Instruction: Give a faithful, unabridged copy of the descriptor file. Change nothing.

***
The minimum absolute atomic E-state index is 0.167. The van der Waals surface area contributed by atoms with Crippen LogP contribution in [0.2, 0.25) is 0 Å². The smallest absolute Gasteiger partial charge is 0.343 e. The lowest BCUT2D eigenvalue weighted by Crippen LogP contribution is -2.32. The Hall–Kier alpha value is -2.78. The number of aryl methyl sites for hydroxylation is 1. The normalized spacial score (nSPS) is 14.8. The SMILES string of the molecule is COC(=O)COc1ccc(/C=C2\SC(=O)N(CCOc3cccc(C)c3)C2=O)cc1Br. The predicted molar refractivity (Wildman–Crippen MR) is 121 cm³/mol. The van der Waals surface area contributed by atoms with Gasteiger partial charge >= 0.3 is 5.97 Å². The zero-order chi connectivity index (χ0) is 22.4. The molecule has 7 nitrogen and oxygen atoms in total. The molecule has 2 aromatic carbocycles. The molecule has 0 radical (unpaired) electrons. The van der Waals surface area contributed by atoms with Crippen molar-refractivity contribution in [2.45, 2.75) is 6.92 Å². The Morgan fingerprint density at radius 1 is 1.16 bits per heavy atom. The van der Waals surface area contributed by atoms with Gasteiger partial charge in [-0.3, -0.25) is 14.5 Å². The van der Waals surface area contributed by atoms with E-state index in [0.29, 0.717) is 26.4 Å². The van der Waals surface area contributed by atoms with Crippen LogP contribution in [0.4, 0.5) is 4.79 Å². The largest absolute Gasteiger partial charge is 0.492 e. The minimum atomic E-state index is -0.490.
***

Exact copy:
The minimum absolute atomic E-state index is 0.167. The van der Waals surface area contributed by atoms with Crippen LogP contribution in [0.2, 0.25) is 0 Å². The smallest absolute Gasteiger partial charge is 0.343 e. The lowest BCUT2D eigenvalue weighted by Crippen LogP contribution is -2.32. The Hall–Kier alpha value is -2.78. The number of aryl methyl sites for hydroxylation is 1. The normalized spacial score (nSPS) is 14.8. The SMILES string of the molecule is COC(=O)COc1ccc(/C=C2\SC(=O)N(CCOc3cccc(C)c3)C2=O)cc1Br. The predicted molar refractivity (Wildman–Crippen MR) is 121 cm³/mol. The van der Waals surface area contributed by atoms with Gasteiger partial charge >= 0.3 is 5.97 Å². The zero-order chi connectivity index (χ0) is 22.4. The molecule has 7 nitrogen and oxygen atoms in total. The molecule has 2 aromatic carbocycles. The molecule has 0 radical (unpaired) electrons. The van der Waals surface area contributed by atoms with Crippen molar-refractivity contribution in [2.45, 2.75) is 6.92 Å². The Morgan fingerprint density at radius 1 is 1.16 bits per heavy atom. The van der Waals surface area contributed by atoms with Gasteiger partial charge in [-0.3, -0.25) is 14.5 Å². The van der Waals surface area contributed by atoms with E-state index in [0.29, 0.717) is 26.4 Å². The van der Waals surface area contributed by atoms with Crippen LogP contribution in [0.4, 0.5) is 4.79 Å². The largest absolute Gasteiger partial charge is 0.492 e. The minimum atomic E-state index is -0.490.